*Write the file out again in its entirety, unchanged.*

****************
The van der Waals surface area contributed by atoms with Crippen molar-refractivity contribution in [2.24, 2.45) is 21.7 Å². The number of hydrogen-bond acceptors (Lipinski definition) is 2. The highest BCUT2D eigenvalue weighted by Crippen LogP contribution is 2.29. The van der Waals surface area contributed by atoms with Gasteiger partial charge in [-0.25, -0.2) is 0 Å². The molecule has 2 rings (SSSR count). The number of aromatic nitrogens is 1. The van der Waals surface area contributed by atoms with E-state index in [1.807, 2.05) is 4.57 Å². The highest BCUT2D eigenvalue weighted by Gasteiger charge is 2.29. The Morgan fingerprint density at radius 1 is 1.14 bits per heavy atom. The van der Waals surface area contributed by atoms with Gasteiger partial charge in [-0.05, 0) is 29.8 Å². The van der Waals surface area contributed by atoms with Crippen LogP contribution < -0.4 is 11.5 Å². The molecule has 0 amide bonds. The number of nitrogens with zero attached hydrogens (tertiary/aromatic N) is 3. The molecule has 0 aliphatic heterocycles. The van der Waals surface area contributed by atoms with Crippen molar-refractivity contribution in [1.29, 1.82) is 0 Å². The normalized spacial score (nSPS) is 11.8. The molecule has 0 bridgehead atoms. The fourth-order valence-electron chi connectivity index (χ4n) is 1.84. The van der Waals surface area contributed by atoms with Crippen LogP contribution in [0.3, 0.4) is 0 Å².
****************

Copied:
The van der Waals surface area contributed by atoms with Crippen molar-refractivity contribution in [2.24, 2.45) is 21.7 Å². The number of hydrogen-bond acceptors (Lipinski definition) is 2. The highest BCUT2D eigenvalue weighted by Crippen LogP contribution is 2.29. The van der Waals surface area contributed by atoms with Gasteiger partial charge in [-0.25, -0.2) is 0 Å². The molecule has 2 rings (SSSR count). The number of aromatic nitrogens is 1. The van der Waals surface area contributed by atoms with E-state index in [1.807, 2.05) is 4.57 Å². The highest BCUT2D eigenvalue weighted by Gasteiger charge is 2.29. The Morgan fingerprint density at radius 1 is 1.14 bits per heavy atom. The van der Waals surface area contributed by atoms with Gasteiger partial charge in [-0.05, 0) is 29.8 Å². The van der Waals surface area contributed by atoms with Crippen LogP contribution < -0.4 is 11.5 Å². The molecule has 0 amide bonds. The number of nitrogens with zero attached hydrogens (tertiary/aromatic N) is 3. The molecule has 0 aliphatic heterocycles. The van der Waals surface area contributed by atoms with Crippen molar-refractivity contribution in [1.29, 1.82) is 0 Å². The normalized spacial score (nSPS) is 11.8. The molecule has 0 bridgehead atoms. The fourth-order valence-electron chi connectivity index (χ4n) is 1.84. The van der Waals surface area contributed by atoms with Crippen LogP contribution in [0.3, 0.4) is 0 Å².